*Definition:* Let $G$ be a group, and let $H \leq G$ be a subgroup. We say that $H$ is ** big** in $G$ if for every intermediate subgroup $H \leq L \leq G$ there exists some $x \in L$ such that $\langle H \cup \{x\} \rangle = L$.

*Question:* Is there a big solvable subgroup in every finite group?

*Motivation:* By Theorem A in M.Aschbacher and R.Guralnik, "Solvable generation of groups and Sylow subgroups of the lower central series", in every finite group $G$ there exists a pair of conjugate solvable subgroup $H_1,H_2 \leq G$ such that $\langle H_1 \cup H_2 \rangle = G$. So if $x \in G$ is such that $xH_1x^{-1} = H_2$ then $\langle H_1 \cup \{x\} \rangle = G$. In my question I am asking for a generalization of this conclusion.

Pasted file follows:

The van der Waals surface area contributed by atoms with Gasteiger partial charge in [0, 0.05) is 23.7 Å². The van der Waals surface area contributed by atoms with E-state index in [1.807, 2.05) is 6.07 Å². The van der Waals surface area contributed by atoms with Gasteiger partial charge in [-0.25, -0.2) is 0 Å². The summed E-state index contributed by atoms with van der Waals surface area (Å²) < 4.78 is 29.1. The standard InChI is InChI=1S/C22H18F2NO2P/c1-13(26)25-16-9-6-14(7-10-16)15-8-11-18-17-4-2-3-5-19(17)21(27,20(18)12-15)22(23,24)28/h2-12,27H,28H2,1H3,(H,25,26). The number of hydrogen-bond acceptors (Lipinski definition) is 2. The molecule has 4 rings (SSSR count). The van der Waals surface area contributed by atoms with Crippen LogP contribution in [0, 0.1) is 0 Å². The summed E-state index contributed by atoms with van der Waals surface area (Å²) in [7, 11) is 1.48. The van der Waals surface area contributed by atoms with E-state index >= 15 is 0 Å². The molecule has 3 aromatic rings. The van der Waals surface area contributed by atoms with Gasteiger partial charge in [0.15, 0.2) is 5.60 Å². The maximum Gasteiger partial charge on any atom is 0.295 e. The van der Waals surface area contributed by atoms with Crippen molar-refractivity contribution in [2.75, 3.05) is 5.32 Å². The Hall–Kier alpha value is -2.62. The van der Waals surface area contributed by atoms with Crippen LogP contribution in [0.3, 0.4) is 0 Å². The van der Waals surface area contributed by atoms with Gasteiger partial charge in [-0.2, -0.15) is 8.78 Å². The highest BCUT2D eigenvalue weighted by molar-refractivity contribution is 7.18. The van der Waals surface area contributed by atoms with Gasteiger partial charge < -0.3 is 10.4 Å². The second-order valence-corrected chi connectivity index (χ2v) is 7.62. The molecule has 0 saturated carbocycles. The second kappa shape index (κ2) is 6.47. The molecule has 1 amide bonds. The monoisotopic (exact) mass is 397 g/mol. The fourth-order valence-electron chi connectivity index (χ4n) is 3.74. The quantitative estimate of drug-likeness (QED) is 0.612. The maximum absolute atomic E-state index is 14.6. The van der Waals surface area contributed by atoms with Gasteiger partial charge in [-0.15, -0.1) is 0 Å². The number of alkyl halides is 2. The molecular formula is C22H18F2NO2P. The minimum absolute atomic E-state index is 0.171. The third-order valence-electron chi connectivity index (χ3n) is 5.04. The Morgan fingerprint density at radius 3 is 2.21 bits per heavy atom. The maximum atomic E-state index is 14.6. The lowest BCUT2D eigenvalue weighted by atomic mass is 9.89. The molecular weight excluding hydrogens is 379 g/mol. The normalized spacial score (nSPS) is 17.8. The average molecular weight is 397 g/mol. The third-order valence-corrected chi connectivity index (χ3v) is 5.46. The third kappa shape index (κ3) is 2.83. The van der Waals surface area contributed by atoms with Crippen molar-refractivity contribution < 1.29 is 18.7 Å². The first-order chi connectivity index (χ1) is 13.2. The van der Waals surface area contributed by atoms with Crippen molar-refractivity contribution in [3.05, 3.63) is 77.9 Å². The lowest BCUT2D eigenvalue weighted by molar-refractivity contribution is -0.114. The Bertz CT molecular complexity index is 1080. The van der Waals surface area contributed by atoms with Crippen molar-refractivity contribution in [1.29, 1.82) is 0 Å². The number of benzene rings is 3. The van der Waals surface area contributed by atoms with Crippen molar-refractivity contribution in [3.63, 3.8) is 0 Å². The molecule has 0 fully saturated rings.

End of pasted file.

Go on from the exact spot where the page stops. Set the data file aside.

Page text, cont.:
bigif it intersects every conjugacy class. For instance the triangular subgroup is big in ${\bf GL}_n(\mathbb C)$. In a finite group, there does not exist such a big subgroup. $\endgroup$ – Denis Serre Jun 9 '15 at 11:24